Scalp care has become a phenomenon after years of being benched on account of us all getting the ick from words like “flaky” and “itchy”. Now, it seems we've finally turned our attention to the health of our heads – physically, as well as mentally.
In fact, searches around scalp health are up by over 300% since last year on Google and the term #scalp has picked up over 700 million views on TikTok, with breakaway terms like #scalpcare #scalpcheck and #scalptreatment racking up hundreds of millions more.
Videos showing scalps getting full blown MOTs with gentle scalp brushing, combing, massaging, rinsing, frothy deep-cleaning, foaming exfoliators, cooling gel masks, silky serums, and dreamy ASMR soundtracks have reignited our interest in improving our scalp health.
“We pay a lot of attention to our skin with double cleansing, high-tech serums and multi-masking,” explains Kieran Tudor, creative director and stylist at hair and scalp care brand Centred. “But new-gen haircare means you can zone in on the health of your hair, from your scalp to your ends, with the highest quality, skincare-grade ingredients, so you can grow your strongest, healthiest, glossiest hair yet,” he adds.
Brands like The Ordinary, The Inkey List, Centred and Briogeo have helped to turn the tide on our attitudes towards scalp care, making it a category in its own right. One that feels elevated, glossy and effective without the stigma that regular dandruff shampoos and treatments have had. Some like The Ordinary and The Inkey List have transferred the sciency, single-ingredient approach they made popular in skincare across to scalp care with glycolic, salicylic, peptide and hyaluronic scalp treatments. While others, like Briogeo, have extended its inclusive and gentle formulas into scalp products like masks, scrubs and serums, the same way it has in its styling products.
The anatomy of our scalps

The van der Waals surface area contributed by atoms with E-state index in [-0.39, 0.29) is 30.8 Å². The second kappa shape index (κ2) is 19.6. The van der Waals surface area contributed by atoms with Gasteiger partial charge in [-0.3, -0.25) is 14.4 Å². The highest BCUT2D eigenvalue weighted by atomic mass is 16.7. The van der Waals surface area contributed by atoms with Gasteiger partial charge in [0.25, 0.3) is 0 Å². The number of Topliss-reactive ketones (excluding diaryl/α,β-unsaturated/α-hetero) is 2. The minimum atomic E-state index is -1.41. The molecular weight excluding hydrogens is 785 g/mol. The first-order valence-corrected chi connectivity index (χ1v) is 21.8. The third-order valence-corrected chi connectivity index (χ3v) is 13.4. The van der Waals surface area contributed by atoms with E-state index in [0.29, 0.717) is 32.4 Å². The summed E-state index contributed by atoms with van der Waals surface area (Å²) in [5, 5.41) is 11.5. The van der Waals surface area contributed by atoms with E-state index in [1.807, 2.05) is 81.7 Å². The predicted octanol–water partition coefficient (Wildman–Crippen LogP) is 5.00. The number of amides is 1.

We don’t tend to think of our scalps in the same way as the rest of our skin. And while our hair is dead (beyond the roots, at least), our scalp is effectively an extension of the skin on our face – a living, breathing organ. It accumulates bacteria, has follicles that can become blocked and even sweats like the rest of our skin. “Like the skin elsewhere it can become clogged and dull,” explains top hairdresser Michael Van Clarke.
Physchodermatologist at Head & Shoulders, Dr Alia Ahmen explains: “Your hair is a dead protein, but that’s just the long part of the hair. Your hair comes from a follicle in your scalp that is living. It’s your scalp and the underlying structures of blood vessels and nerves that are nourishing the hair follicle to produce healthy hairs.”
“The scalp is still affected by all of the other factors that affect the skin. We do a lot of research into the products we use in our skincare routines, from sunscreen to face wash, but forget to do the same for our hair and our scalps,” says Dr Ahmed.
The solution, unsurprisingly? “I would encourage everyone to treat their scalp, like you would your skin," says Kieran. “It’s the flowerbed from which every strand grows, even if you can’t see it.” He recommends a scalp care squad that cleanses, nourishes, exfoliates, restores and protects scalps in the same that our skincare products do.
Alongside a considerate hair care routine, it's also important to review everyday scalp mistakes. Here's the steps to avoid and embrace, plus the washes, scrubs, serums and masks, it’s time to step up your hair and scalp game.
Dry shampoo should be a quick fix
Dry shampoo – wondrous though it is – has contributed to waning scalp standards. We wouldn’t paste over sweaty armpits with deodorant for three or four days on the trot without washing them, but the dry styling spray has enabled us to eke out extra days without cleaning our hair (and by extension, our scalp), which effectively provides it with extra days to accumulate bacteria. A little oil is helpful – “when balanced, sebum can help the hair look soft and shiny,” says Michael – but too much can be tricky. “A build-up of sebum on the scalp can clog the pores and feed the bacteria that leads to dandruff. It can also trigger seborrheic dermatitis which creates angry red patches, itching and flakiness,” he says.